Music Review: My Name Is Bear
“We all must find our own way home.” This phrase rests on the booklet cover inside Nahko’s first solo album, My Name Is Bear, and it’s the ideal aphorism for these songs and voice recordings of spiritual self-discovery from a young nomad.
Nahko was adopted at birth and My Name Is Bear chronicles his journeys through Alaska, Louisiana, Oregon, and Hawaii and meeting his birth mother. “Those 3 years before I met my mother would offer a reclaiming of my name, finding new faith and fever for my own spiritual connection to Creator, and discovering first love,” Nahko writes in his liner notes.
My Name Is Bear adds intimate depth to three previous studio albums by Nahko and Medicine for the People, including 2016’s “Hoka.” Reminiscent of Michael Franti, Nahko’s music is grounded in community and love of mother earth. His vocals and piano/guitar front a tight band that moves from ballads to dance-all-night rockers.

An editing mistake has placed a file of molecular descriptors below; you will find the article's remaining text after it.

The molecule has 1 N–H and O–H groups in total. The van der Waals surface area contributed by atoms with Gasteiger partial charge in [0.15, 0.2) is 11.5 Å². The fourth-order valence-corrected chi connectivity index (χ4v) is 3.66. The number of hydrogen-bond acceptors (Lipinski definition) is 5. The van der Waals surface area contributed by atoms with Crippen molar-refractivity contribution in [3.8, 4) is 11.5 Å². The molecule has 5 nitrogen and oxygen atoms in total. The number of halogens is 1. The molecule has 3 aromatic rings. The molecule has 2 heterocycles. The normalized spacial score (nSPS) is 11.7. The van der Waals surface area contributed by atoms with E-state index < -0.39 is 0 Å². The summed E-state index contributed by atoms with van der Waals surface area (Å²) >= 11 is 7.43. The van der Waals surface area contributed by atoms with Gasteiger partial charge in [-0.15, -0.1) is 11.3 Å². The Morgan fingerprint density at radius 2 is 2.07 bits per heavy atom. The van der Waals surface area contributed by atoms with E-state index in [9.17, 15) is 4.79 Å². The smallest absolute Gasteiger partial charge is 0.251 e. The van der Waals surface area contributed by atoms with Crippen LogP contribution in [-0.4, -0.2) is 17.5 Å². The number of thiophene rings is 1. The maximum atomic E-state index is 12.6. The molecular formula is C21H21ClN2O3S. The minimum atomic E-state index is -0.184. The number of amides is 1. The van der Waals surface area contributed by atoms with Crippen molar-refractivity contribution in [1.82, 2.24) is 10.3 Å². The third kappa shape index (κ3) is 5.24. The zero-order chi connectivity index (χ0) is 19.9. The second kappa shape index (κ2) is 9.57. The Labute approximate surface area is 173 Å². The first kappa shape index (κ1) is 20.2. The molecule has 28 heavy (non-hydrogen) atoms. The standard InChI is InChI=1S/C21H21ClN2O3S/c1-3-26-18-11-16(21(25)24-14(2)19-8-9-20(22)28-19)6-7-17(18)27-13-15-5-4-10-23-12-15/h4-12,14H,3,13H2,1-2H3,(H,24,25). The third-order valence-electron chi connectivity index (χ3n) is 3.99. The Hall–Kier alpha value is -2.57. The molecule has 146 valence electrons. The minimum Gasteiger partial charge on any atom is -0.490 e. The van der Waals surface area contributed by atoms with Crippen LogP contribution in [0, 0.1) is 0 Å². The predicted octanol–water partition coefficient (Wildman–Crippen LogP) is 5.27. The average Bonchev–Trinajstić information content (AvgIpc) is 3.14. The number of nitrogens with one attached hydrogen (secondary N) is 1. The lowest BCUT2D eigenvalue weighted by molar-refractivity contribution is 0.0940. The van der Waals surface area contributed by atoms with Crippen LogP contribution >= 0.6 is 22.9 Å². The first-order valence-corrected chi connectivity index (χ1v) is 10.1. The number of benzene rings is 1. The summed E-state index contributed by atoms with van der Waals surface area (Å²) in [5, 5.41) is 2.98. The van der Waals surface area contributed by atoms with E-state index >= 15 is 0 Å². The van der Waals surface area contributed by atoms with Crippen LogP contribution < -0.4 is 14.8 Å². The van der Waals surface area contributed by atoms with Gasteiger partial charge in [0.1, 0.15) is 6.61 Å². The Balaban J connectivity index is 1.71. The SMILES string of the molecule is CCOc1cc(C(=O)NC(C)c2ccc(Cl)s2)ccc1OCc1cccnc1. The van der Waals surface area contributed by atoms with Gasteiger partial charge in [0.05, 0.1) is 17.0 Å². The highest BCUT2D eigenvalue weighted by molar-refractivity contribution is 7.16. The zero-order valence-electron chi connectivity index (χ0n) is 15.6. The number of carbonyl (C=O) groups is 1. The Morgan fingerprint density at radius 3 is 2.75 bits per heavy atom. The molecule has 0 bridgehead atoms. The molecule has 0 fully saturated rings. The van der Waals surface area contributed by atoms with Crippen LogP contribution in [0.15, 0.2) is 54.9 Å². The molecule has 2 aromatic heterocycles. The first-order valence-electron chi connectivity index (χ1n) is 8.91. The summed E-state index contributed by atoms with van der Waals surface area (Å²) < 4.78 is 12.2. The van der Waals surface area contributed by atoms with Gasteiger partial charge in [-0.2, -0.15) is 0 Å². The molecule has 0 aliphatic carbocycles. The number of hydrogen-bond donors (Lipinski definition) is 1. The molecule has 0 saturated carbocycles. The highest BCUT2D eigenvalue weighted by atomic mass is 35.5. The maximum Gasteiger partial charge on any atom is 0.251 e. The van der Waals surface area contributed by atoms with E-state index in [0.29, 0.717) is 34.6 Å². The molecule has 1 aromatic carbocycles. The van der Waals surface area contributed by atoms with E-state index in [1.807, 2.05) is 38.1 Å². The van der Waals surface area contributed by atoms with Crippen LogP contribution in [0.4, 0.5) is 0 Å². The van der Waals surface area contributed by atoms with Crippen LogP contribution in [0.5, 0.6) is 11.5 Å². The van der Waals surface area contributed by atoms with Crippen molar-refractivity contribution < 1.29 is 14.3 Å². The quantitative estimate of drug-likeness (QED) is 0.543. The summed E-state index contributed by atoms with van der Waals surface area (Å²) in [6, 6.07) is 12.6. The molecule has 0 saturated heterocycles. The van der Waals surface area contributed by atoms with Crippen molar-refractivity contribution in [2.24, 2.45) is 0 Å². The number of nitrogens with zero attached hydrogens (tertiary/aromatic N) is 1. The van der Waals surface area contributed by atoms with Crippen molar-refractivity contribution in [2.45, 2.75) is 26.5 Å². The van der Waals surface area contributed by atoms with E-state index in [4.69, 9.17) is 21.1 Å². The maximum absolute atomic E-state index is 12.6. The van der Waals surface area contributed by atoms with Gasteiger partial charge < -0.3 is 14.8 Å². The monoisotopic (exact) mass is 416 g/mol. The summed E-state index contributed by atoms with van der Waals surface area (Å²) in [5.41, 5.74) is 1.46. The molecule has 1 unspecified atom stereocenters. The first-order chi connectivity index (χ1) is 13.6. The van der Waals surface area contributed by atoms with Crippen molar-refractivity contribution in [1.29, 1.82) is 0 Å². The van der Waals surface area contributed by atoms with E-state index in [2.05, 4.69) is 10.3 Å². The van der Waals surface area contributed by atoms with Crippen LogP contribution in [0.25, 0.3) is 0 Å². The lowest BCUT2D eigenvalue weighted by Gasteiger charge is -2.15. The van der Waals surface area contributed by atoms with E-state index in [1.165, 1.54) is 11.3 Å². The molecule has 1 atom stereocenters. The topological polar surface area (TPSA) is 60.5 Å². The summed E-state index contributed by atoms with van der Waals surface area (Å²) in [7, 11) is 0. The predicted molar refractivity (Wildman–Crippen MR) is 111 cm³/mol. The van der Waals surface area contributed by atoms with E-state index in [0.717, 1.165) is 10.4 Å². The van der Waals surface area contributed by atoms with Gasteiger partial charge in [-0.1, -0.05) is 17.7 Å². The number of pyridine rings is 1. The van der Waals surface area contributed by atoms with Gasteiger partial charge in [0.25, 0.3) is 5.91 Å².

“Dragonfly” begins the journey, a song written when Nahko was 18 years young living the life of a free traveler. On “Kirby, Joe” Nahko remembers, “Two young lovers with room to grow / Let’s see who can do three cartwheels in a row.” On the spoken word interlude “Bearly Thoughts” Nahko says, “My body’s very tired from coffee, from marijuana. . . . You only live once. Live it up!”
“Be Here Now” was inspired by the 1971 book by Ram Dass, and “Creation’s Daughter” is a waltz that describes Nahko’s desert experiences at Burning Man: “I have seen faces gathering in the desert / Not to find God or to find an answer / Just to be a part of the possibilities.”